Community Resilience – Severe Weather Warnings

Information as supplied today by our Community Resilience contact


  • Rest of Tuesday and overnight into Wednesday
    Scattered showers will continue to push in from the east with marked deteriorations followed by clear, if not sunny, spells. The showers will be more focussed across eastern areas and the existing Yellow warning will remain as it is covering all areas east of the M74, Paisley, Glencoe and Ullapool (excluding the Northern Isles). Within in this warning the most likely snow accumulations are generally 0-2cm, however there is potential for 5-10cm of snow in places where showers align, more likely over higher ground in the east.
  • Wednesday – Thursday evening
    During Wednesday the showers will become heavier with greater amounts of snow accumulating in places, often in quite a short space of time. The heaviest of the showers will generally be more focussed across central and eastern areas, however they will feed through the Central Belt at times. The Amber warning comes into force at 0600 on Wednesday morning and will now run until 1800 on Thursday and be extended to now include all areas east of (and including) the M74, so this will mean the addition of the western Borders, much of South Lanarkshire and Renfrewshire. It will remain largely unchanged further north, please see the map of the warning on our website for the boundary.
    This is assessed as a Medium likelihood of High impacts, which is important to note as this highlights the potential for greater impacts than many of the Ambers we issue. Impacts could include significant disruption to travel, roads blocked by deep snow, rural communities becoming cut off and long interruptions to power supplies and other utilities. If we were able to specifically highlight any areas that we had high likelihood of these impacts then further escalation of the warning could be possible, however due to the nature of the conditions this may have a relatively short lead time but we are keen to raise awareness that the potential is there.
    Within this warning area 5-10cm is expected quite widely, but where showers become more organised some areas of 15-25cm is possible. However due to the powdery nature of the snow and strong easterly winds some drifting is likely which can exaggerate the snow amounts even more in some places, with near blizzard conditions possible, particularly over higher ground. An additional hazard is that the heaviest showers are likely to have some lightning as well which increases the risk of power cuts.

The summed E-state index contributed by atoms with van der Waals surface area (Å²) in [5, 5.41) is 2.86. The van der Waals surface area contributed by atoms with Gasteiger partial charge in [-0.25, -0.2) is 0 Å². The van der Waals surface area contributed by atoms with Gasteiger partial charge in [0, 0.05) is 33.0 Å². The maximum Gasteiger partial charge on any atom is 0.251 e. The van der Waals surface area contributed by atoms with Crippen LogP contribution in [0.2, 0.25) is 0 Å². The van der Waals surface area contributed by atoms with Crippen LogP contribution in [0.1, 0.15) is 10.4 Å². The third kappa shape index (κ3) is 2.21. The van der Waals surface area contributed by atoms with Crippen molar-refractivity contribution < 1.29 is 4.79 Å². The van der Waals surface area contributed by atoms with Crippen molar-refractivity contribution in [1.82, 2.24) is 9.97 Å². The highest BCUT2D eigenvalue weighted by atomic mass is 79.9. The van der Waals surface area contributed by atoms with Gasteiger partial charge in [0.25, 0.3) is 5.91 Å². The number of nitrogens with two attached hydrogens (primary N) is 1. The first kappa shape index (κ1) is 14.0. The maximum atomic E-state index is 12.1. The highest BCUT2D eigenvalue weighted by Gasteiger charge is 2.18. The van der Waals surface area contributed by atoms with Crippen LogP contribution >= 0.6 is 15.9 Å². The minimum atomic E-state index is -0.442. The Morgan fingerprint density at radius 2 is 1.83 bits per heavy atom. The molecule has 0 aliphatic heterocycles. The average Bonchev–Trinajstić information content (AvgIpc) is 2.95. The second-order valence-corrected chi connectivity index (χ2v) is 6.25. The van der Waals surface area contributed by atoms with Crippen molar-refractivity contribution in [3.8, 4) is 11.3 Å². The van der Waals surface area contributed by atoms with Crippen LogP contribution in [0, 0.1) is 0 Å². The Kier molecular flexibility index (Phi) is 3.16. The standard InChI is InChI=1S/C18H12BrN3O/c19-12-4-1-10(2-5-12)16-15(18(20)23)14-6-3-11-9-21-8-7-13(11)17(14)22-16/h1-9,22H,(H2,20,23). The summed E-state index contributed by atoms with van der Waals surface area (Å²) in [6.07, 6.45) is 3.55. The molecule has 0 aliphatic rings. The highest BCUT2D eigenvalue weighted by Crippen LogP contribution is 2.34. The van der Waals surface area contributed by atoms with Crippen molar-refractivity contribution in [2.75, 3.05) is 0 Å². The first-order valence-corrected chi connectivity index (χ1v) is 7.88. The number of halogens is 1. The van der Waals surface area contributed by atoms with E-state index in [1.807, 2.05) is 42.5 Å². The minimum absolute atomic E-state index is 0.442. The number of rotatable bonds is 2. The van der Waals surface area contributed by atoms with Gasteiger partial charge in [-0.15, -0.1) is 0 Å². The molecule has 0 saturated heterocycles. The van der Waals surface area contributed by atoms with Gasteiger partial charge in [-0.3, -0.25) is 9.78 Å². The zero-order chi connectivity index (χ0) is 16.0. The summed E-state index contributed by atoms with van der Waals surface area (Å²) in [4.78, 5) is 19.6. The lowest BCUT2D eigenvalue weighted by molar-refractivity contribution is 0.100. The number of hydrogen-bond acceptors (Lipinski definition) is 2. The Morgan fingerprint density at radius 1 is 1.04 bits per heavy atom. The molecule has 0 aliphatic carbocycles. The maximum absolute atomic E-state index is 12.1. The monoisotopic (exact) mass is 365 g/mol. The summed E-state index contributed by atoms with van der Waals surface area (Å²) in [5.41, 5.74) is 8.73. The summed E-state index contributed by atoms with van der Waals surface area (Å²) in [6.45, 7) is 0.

A wider Yellow warning covers a larger area of the country except for the very far west and Northern Isles. Here we can still expect to see some heavy snow showers but just not as frequent meaning that accumulations should not build up as much.
  • Later Thursday through to the weekend
    (Storm Emma is linked to this period further south)
    The showers will tend to become less heavy and frequent during this period, however it will remain cold with further accumulating snow. A Yellow warning for snow is in place until the end of Thursday for much of Scotland except for the sheltered parts of southwestern D&G and the western Invernesshire and the Western Isles, however this will be extended to include Friday and Saturday and will be assessed as a Medium likelihood of Low impacts.
    You may have seen some mention of Storm Emma in the media. This is slightly confusing and is due to the fact that the Portuguese Met Service have named a system which will affect them later in the week as Storm Emma. Due to naming convention we have to retain the original name that affects us in any communication. So technically speaking the stronger winds and more persistent snow and possible freezing rain across parts of England on Friday will be due to Storm Emma. A storm is not expected across Scotland however some of the associated impacts will be felt across parts of the UK.
  • Later weekend and next week
    At this stage it looks like the cold conditions are likely to remain in place across Scotland with further spells of snow moving in from the south or east. As details become clearer we will keep you posted.

As usual the full details of the warnings can be found at
Some indication of the impacts which might be expected can be found at

SP Energy Networks (SPEN) NORTH – LEVEL 3

  • SPEN(N) are declaring LEVEL 3 from 12:00hrs Tuesday 27/2/18 due to forecast severe weather. Snow showers will move in from the east/north-east today.
  • If the event becomes a higher level of emergency (as below) I will provide you with updates and further details.
  • Level 2 – Emergency of duration up to 24 hours, will be declared when there are a significant number of customers off supply or a significant unplanned transmission event has occurred but where supplies are expected to be restored within 24 hours.
  • Level 1 – Prolonged emergency of duration over 24 hours. This is our highest emergency level and will be declared when a significant number of customers are off supply or a significant unplanned transmission event has occurred and restoration times are likely to be greater than 24 hours.
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